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The Hungry Stones and Other Stories by Rabindranath Tagore

The Hungry Stones and Other Stories by Rabindranath Tagore

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Published by dwellintheheart
A collection of short stories translated by various individuals.
A collection of short stories translated by various individuals.

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Published by: dwellintheheart on Sep 24, 2008
Copyright:Attribution Non-commercial

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The Hungry Stonesand Other StoriesBy Rabindranath Tagore
 Translated from the original Bengali by various writersNew York: The Macmillan Company, 1916
PREFACE
 THE stories contained in this volume were translated by several hands. The version of 
The Victory 
is the author's own work. The seven storieswhich follow it were translated by Mr. C. F. Andrews, with the author'shelp. Assistance has also been given by the Rev. E. J. Thompson, PannaLal Basu, Prabhat Kumar Mukerji, and the Sister Nivedita.
CONTENTS
 
THE HUNGRY STONES
MY kinsman and myself were returning to Calcutta from our Puja tripwhen we met the man in a train. From his dress and bearing we tookhim at first for an up-country Mahomedan, but we were puzzled as weheard him talk. He discoursed upon all subjects so confidently that youmight think the Disposer of All Things consulted him at all times in allthat He did. Hitherto we had been perfectly happy, as we did not knowthat secret and unheard-of forces were at work, that the Russians hadadvanced close to us, that the English had deep and secret policies,that confusion among the native chiefs had come to a head. But ournewly-acquired friend said with a sly smile: "There happen more thingsin heaven and earth, Horatio, than are reported in your newspapers."As we had never stirred out of our homes before, the demeanour of theman struck us dumb with wonder. Be the topic ever so trivial, he wouldquote science, or comment on the
Vedas,
or repeat quatrains fromsome Persian poet; and as we had no pretence to a knowledge of science or the
Vedas
or Persian, our admiration for him went onincreasing, and my kinsman, a theosophist, was firmly convinced thatour fellow-passenger must have been supernaturally inspired by somestrange "magnetism" or "occult power," by an "astral body" orsomething of that kind. He listened to the tritest saying that fell fromthe lips of our extraordinary companion with devotional rapture, andsecretly took down notes of his conversation. I fancy that theextraordinary man saw this, and was a little pleased with it.When the train reached the junction, we assembled in the waiting-room for the connection. It was then 10 P. M., and as the train, weheard, was likely to be very late, owing to something wrong in thelines, I spread my bed on the table and was about to lie down for acomfortable doze, when the extraordinary person deliberately setabout spinning the following yarn. Of course, I could get no sleep thatnight.When, owing to a disagreement about some questions of administrative policy, I threw up my post at Junagarh, and entered theservice of the Nizam of Hyderabad, they appointed me at once, as astrong young man, collector of cotton duties at Barich.
 
Barich is a lovely place. The
Susta
"chatters over stony ways andbabbles on the pebbles," tripping, like a skilful dancing girl, in throughthe woods below the lonely hills. A flight of 150 steps rises from theriver, and above that flight, on the river's brim and at the foot of thehills, there stands a solitary marble palace. Around it there is nohabitation of man--the village and the cotton mart of Barich being faroff.About 250 years ago the Emperor Mahmud Shah II. had built this lonelypalace for his pleasure and luxury. In his days jets of rose-waterspurted from its fountains, and on the cold marble floors of its spray-cooled rooms young Persian damsels would sit, their hair dishevelledbefore bathing, and, splashing their soft naked feet in the clear waterof the reservoirs, would sing, to the tune of the guitar, the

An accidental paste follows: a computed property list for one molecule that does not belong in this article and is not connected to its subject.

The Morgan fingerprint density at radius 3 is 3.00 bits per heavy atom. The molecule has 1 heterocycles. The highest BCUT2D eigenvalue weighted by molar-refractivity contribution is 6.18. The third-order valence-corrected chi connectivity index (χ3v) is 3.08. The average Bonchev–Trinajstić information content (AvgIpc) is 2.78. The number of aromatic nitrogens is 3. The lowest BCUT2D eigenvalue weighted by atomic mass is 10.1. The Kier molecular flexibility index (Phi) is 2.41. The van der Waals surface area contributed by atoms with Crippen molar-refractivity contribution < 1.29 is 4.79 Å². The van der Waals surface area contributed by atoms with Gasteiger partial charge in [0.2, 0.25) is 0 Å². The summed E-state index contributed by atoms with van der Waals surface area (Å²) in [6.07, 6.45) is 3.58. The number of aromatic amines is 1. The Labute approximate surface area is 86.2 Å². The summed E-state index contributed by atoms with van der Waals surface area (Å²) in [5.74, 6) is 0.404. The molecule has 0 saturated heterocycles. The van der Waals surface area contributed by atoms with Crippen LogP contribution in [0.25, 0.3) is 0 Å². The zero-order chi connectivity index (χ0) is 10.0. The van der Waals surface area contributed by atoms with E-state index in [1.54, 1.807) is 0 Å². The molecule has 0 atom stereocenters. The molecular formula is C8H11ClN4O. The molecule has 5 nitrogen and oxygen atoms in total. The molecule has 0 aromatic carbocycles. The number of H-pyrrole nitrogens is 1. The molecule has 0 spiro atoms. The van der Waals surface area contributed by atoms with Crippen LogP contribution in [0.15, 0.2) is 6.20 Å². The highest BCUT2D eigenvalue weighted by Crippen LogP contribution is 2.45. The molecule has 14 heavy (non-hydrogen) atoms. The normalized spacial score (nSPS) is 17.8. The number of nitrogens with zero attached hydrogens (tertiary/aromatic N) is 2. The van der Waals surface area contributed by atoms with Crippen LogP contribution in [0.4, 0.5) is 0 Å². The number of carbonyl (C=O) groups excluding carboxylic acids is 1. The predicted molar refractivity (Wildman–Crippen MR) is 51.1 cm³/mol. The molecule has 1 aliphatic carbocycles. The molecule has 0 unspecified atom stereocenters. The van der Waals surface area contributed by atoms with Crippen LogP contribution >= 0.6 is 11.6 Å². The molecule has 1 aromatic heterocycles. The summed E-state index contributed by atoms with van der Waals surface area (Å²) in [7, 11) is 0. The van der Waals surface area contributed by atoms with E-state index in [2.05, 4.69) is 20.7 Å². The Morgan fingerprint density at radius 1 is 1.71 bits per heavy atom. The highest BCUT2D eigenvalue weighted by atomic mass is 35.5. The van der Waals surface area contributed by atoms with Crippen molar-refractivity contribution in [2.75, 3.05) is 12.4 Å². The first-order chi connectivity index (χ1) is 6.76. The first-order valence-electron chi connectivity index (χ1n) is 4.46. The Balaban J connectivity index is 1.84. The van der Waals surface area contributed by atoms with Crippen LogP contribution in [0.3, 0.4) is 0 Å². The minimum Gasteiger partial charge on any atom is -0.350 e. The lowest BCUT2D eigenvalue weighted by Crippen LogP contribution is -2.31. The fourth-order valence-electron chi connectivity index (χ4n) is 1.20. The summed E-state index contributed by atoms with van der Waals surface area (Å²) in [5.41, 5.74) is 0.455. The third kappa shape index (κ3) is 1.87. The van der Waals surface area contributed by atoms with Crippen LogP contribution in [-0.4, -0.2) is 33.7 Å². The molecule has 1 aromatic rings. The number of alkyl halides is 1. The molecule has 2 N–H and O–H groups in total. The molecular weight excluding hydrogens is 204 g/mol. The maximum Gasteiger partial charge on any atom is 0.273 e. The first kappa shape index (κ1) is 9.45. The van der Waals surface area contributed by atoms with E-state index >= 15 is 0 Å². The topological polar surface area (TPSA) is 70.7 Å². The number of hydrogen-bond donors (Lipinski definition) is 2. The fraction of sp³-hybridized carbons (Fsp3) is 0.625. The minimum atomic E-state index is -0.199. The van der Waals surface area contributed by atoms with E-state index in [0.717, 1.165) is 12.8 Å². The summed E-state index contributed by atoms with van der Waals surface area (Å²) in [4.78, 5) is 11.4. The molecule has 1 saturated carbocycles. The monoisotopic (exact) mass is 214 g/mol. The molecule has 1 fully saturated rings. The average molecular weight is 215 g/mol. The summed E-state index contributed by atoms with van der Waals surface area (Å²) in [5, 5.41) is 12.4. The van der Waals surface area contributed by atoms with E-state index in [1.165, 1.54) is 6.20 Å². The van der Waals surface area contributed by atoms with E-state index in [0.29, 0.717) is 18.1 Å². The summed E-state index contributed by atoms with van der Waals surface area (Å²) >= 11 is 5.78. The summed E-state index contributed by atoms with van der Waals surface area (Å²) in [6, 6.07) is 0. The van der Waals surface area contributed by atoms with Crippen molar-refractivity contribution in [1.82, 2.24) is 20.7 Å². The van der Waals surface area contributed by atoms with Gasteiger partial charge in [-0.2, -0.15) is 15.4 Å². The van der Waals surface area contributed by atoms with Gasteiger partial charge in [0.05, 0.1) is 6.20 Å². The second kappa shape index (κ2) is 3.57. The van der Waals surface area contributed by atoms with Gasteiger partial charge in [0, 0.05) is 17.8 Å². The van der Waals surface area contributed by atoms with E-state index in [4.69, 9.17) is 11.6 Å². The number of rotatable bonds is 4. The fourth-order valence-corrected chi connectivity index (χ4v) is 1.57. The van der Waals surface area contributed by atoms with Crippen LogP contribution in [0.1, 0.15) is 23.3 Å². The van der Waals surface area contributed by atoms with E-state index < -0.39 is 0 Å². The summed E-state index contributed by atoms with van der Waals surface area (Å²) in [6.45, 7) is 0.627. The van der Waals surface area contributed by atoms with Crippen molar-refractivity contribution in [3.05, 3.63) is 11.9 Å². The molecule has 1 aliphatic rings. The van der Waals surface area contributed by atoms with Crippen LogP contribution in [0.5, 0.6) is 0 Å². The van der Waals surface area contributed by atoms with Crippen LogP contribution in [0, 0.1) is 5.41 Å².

ghazals
of their vineyards. The fountains play no longer; the songs have ceased; no longer dosnow-white feet step gracefully on the snowy marble. It is but the vastand solitary quarters of cess-collectors like us, men oppressed withsolitude and deprived of the society of women. Now, Karim Khan, theold clerk of my office, warned me repeatedly not to take up my abodethere. "Pass the day there, if you like," said he, "but never stay thenight." I passed it off with a light laugh. The servants said that theywould work till dark, and go away at night. I gave my ready assent. Thehouse had such a bad name that even thieves would not venture nearit after dark.At first the solitude of the deserted palace weighed upon me like anightmare. I would stay out, and work hard as long as possible, thenreturn home at night jaded and tired, go to bed and fall asleep.Before a week had passed, the place began to exert a weird fascinationupon me. It is difficult to describe or to induce people to believe; but Ifelt as if the whole house was like a living organism slowly andimperceptibly digesting me by the action of some stupefying gastric juice.Perhaps the process had begun as soon as I set my foot in the house,but I distinctly remember the day on which I first was conscious of it.It was the beginning of summer, and the market being dull I had nowork to do. A little before sunset I was sitting in an arm-chair near thewater's edge below the steps. The
Susta
had shrunk and sunk low; abroad patch of sand on the other side glowed with the hues of evening;on this side the pebbles at the bottom of the clear shallow waters wereglistening. There was not a breath of wind anywhere, and the still air

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